LATEST TWEET:
Trump's government has stopped cancelling student debts for people defrauded by failed for-profit schools, Corinthi… https://t.co/yMrBz6GetL
How is #climatechange affecting how loans are made? 'Moody’s Investors Service, announced recently that it would gi… https://t.co/fyfwpxm51z
“This arrangement allows credit card companies to sidestep the real issue of lending more responsibly & is unlikely… https://t.co/VG5YyD4pEU
Climate justice and debt justice are connected. // Sign the petition: debt relief for islands hit by hurricanes >>… https://t.co/IjmuPaOkZ8
'Spending on a mass house building programme will slash the billions spent on housing benefit; create skilled, prop… https://t.co/KwnxSSnMgN
Join the movement

[email protected]: Independent and in debt

This short educational resource (12 pages) explains why Ghana is back in a debt crisis a decade after debt relief, and what options the country has now.

A new debt crisis has begun to emerge across several of the world’s poorer economies, and Ghana is one country that has been particularly impacted. The crisis is global and comes from a boom in lending and borrowing after the last financial crisis, and the following fall in the price of commodities which low income countries, particularly in Africa, rely on for the basis of their economies.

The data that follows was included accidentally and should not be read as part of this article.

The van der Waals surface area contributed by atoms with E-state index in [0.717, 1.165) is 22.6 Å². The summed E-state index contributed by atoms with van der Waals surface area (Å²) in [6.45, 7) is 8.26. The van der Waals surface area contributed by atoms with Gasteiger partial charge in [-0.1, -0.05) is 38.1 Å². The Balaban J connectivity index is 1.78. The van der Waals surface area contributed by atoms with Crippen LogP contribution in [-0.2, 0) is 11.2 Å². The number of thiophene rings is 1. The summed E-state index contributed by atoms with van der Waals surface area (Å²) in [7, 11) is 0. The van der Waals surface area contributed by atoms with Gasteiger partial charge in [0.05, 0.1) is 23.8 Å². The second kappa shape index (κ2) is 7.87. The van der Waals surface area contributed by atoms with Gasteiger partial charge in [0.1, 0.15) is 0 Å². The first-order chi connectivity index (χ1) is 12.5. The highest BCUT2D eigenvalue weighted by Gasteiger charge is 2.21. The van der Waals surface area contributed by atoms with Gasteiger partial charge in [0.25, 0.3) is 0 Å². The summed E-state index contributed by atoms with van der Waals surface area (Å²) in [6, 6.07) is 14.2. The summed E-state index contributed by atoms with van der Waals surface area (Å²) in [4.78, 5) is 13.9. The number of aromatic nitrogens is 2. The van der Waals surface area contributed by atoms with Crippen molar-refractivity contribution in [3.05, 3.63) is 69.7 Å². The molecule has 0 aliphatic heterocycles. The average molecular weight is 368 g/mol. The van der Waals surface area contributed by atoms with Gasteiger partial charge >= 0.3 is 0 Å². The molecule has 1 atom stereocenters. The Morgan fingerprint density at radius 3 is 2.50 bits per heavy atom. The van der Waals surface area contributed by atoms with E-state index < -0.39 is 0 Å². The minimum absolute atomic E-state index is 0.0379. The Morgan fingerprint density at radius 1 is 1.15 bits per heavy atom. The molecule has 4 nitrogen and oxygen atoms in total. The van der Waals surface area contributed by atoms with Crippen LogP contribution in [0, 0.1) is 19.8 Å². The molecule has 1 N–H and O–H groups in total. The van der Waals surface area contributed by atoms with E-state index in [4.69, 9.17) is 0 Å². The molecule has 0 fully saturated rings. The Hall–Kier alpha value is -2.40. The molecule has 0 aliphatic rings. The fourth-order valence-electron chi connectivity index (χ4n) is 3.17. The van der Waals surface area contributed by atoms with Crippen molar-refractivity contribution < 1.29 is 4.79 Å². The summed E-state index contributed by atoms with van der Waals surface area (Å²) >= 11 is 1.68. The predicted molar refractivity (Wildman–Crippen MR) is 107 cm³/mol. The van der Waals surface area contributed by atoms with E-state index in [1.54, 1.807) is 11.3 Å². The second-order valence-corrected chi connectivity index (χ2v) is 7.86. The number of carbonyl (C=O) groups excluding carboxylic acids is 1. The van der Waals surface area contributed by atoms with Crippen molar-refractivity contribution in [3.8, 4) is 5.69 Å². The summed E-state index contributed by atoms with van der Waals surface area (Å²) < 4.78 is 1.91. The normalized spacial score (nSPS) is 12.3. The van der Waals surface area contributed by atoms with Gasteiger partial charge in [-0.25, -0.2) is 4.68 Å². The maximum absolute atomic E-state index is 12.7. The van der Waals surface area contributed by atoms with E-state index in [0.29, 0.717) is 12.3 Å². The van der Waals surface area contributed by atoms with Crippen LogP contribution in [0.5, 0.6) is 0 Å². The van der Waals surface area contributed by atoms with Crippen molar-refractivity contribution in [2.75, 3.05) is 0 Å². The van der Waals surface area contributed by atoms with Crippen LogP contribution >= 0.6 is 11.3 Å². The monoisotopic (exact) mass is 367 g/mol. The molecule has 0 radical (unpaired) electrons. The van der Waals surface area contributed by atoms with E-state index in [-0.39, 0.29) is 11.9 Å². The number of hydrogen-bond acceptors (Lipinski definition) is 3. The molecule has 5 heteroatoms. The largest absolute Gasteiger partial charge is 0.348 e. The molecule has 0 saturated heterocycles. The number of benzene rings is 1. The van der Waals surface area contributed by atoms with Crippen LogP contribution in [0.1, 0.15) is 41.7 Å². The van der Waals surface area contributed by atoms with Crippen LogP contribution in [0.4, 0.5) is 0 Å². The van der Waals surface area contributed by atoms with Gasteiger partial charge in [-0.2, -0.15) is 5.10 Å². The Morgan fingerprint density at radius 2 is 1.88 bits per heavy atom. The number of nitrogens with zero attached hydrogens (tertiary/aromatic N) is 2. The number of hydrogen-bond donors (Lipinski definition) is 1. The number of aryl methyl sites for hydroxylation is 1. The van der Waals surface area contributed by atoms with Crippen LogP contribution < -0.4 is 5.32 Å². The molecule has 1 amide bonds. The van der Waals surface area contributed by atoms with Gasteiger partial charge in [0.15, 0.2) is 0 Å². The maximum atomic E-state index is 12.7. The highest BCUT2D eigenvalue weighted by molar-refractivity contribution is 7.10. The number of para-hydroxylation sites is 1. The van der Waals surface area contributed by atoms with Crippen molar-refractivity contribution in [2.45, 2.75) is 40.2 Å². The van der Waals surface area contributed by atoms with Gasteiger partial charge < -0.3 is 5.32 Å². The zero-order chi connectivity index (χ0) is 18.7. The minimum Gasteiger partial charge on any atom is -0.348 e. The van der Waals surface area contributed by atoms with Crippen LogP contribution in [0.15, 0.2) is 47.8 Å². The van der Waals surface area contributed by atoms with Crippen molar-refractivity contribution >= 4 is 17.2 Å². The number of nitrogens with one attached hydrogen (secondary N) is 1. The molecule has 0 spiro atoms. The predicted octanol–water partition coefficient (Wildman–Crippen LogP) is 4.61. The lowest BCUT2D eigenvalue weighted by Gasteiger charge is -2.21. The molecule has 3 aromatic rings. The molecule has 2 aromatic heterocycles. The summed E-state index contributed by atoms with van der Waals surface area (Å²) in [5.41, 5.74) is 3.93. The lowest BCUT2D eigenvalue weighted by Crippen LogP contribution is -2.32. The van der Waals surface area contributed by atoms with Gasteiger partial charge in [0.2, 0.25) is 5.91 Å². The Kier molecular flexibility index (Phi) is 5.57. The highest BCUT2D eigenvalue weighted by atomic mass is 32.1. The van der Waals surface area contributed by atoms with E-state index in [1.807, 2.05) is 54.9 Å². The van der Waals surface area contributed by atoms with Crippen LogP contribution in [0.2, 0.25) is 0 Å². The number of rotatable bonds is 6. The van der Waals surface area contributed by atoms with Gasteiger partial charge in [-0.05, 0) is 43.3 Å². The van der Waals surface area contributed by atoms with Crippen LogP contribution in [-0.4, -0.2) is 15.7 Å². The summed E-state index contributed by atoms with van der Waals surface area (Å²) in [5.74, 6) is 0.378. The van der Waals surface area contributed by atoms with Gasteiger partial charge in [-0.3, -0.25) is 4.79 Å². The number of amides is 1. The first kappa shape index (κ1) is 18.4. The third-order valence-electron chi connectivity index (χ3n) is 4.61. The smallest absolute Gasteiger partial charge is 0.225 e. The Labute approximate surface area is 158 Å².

Back in the early 2000’s a huge international civil society campaign forced international lenders to cancel a significant amount of debt. Ghana was among several countries that won debt relief in 2005. But this victory did not stop international governments, multinational financial institutions, and private lenders lending to those same countries, speculating on future growth and expecting to profit from the loans regardless of whether the countries could afford to pay.

If Ghana’s debt is not dealt with effectively, it will become more and more likely that the country will tip back into debt crisis. It could lead to increasing poverty as the government spends less on services that the public really need.

This resource will help you explore: Where has the debt come from? Why was it taken on? What options does Ghana have now to deal with debt a decade on? Read on to find out more.

Ghana at 60

[email protected]: Independent and in debt


Countries

Ghana
Jubilee Debt Campaign is a company limited by guarantee, number 3201959
Jubilee Debt Campaign's registered charity number is 1055675